Friday, February 01, 2008

Superman, Interrupted (and other comics I read this week)

SUPERMAN CONFIDENTIAL #11: This comic is sorta fun. Ah, so that's what happened to that storyline. The Darwyn Cooke/Tim Sale "Kryptonite" saga from Superman Confidential #1-5 pops up many months laters, more than a year after it started, and in the main book rather than (as in Wonder Woman) an annual. Is this the first time a story has ever been interrupted by so many regular issues? But then, while this raises serious questions about the effectiveness of modern Big Two comic book scheduling, it's irrelevant aside from pointing out that the momentum and energy of this story has been mostly lost during the interruption, and a story I loved has slipped to merely being interesting and okay. Tim Sale's artwork, which I normally praise, seems sketchy, rushed, and rough in this conclusion, especially (perhaps intentionally) in Kal's hallucination sequences. That said, it'll probably read better in one sitting or as a trade, and there's still some lovely, personal moments here between Clark/Supes and Lois, most notably the final page. Six months off didn't help this story, but there's still gems to be found in it.

FUTURAMA COMICS #35: This comic is fun. Speaking of flashing back to previous stories, Futurama is a callback to the animated series episode "Less Than Hero", which you might remember better as "The One With The New Justice Team." Like Simpsons Super-Spectacular, it's chock-full of classic comic book references: Zoidberg gets turned down for membership in a scene parodying the cover of Adventure Comics #247; the Legion of Doom's secret headquarters pops up next to the Planet Express building ("It creeps me out having that place in the neighborhood." "Yes, yes, but it helps keep the rent down!"). To deflect fanboy criticism of the type "Yes, but at the end of Episode 4ACV04, The New Justice Team disbands owing to the depletion their tube of Miracle Cream," these new adventures are flashbacks thanks to Bender's new memory chip, and while a few jokes fall flat, there's enough of them in here to populate a decent-sized chuckle-fest, and better yet, the density of dialogue and quips means it'll definitely take you more than five minutes to read this comic. Plus, it features The Best Line[s] of the Week: "I think the heat's giving you an irrational hatred of 1980s bands, Professor." "From hell's heart I stab at thee, Duran Duran!"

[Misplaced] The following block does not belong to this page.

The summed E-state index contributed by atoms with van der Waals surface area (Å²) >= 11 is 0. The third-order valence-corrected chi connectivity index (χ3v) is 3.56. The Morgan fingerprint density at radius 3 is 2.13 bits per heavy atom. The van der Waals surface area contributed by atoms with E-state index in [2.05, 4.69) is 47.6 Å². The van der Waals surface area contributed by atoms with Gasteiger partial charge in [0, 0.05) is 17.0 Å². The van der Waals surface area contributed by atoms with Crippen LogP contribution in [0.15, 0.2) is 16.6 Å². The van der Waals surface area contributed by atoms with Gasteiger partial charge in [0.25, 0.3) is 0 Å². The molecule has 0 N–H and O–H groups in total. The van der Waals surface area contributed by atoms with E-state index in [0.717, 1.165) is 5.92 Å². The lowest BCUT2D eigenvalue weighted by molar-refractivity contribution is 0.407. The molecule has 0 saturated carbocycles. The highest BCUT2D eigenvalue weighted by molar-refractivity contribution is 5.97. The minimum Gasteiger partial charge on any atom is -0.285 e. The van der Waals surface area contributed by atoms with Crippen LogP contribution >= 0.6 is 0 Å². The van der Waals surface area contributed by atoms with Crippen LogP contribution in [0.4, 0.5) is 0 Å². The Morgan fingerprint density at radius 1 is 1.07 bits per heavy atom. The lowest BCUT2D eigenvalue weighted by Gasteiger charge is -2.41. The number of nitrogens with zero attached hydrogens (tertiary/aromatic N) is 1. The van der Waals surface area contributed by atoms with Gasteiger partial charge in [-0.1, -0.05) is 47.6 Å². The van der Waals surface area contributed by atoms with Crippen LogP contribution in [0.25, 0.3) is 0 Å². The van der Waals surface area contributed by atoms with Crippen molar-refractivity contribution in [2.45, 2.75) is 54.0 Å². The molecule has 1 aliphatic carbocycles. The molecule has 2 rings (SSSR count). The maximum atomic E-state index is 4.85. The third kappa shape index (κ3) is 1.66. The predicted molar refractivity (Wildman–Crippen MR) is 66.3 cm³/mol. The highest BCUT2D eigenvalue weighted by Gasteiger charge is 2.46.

BATMAN #673: This comic is sorta fun. I love you, Grant Morrison. But golly, I really haven't the slightest of what's going on in this book. A dream doesn't make a story, and this seems to be mostly an extended hallucinatory sequence in Bruce's brain following his heart attack (I'm not buying that health twist in Batman, but hey, whatever). Nice vibrant and energetic art by Tony Daniel isn't a great help in following a non-linear, head-trip story, which has something to do with Joe Chill and Bat-Mite. Maybe it'll read better in the trade surrounded by other chapters, and I like the dialogue and art, but for the moment I still feel like I'm not smart enough to be reading Batman.